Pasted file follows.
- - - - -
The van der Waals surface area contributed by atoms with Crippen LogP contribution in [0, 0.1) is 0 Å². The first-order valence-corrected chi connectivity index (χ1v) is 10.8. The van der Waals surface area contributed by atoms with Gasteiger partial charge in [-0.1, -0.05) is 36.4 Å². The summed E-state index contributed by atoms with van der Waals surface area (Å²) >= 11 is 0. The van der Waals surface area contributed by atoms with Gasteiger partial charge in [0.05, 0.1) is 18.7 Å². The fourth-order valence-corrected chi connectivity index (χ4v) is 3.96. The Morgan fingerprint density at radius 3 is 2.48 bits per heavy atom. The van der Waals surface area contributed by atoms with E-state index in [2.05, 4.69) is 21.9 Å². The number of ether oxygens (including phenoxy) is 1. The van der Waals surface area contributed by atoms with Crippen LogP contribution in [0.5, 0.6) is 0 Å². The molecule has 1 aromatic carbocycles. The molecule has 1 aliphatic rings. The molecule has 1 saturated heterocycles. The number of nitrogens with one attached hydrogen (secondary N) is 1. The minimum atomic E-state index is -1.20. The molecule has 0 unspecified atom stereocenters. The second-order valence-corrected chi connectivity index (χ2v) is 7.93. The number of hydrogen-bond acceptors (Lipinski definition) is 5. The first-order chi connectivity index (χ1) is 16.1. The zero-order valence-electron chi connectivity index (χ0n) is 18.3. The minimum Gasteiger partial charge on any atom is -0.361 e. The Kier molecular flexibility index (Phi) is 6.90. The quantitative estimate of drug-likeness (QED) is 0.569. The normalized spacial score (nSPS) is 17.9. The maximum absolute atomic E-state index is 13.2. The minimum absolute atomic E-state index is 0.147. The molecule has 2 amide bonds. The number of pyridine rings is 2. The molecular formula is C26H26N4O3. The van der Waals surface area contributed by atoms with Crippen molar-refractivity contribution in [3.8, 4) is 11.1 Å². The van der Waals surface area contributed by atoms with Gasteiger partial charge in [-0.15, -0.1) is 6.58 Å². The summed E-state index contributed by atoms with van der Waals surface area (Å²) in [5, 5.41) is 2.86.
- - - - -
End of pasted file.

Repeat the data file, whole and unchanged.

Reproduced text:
The van der Waals surface area contributed by atoms with Crippen LogP contribution in [0, 0.1) is 0 Å². The first-order valence-corrected chi connectivity index (χ1v) is 10.8. The van der Waals surface area contributed by atoms with Gasteiger partial charge in [-0.1, -0.05) is 36.4 Å². The summed E-state index contributed by atoms with van der Waals surface area (Å²) >= 11 is 0. The van der Waals surface area contributed by atoms with Gasteiger partial charge in [0.05, 0.1) is 18.7 Å². The fourth-order valence-corrected chi connectivity index (χ4v) is 3.96. The Morgan fingerprint density at radius 3 is 2.48 bits per heavy atom. The van der Waals surface area contributed by atoms with E-state index in [2.05, 4.69) is 21.9 Å². The number of ether oxygens (including phenoxy) is 1. The van der Waals surface area contributed by atoms with Crippen LogP contribution in [0.5, 0.6) is 0 Å². The molecule has 1 aromatic carbocycles. The molecule has 1 aliphatic rings. The molecule has 1 saturated heterocycles. The number of nitrogens with one attached hydrogen (secondary N) is 1. The minimum atomic E-state index is -1.20. The molecule has 0 unspecified atom stereocenters. The second-order valence-corrected chi connectivity index (χ2v) is 7.93. The number of hydrogen-bond acceptors (Lipinski definition) is 5. The first-order chi connectivity index (χ1) is 16.1. The zero-order valence-electron chi connectivity index (χ0n) is 18.3. The minimum Gasteiger partial charge on any atom is -0.361 e. The Kier molecular flexibility index (Phi) is 6.90. The quantitative estimate of drug-likeness (QED) is 0.569. The normalized spacial score (nSPS) is 17.9. The maximum absolute atomic E-state index is 13.2. The minimum absolute atomic E-state index is 0.147. The molecule has 2 amide bonds. The number of pyridine rings is 2. The molecular formula is C26H26N4O3. The van der Waals surface area contributed by atoms with Crippen molar-refractivity contribution in [3.8, 4) is 11.1 Å². The van der Waals surface area contributed by atoms with Gasteiger partial charge in [-0.15, -0.1) is 6.58 Å². The summed E-state index contributed by atoms with van der Waals surface area (Å²) in [5, 5.41) is 2.86.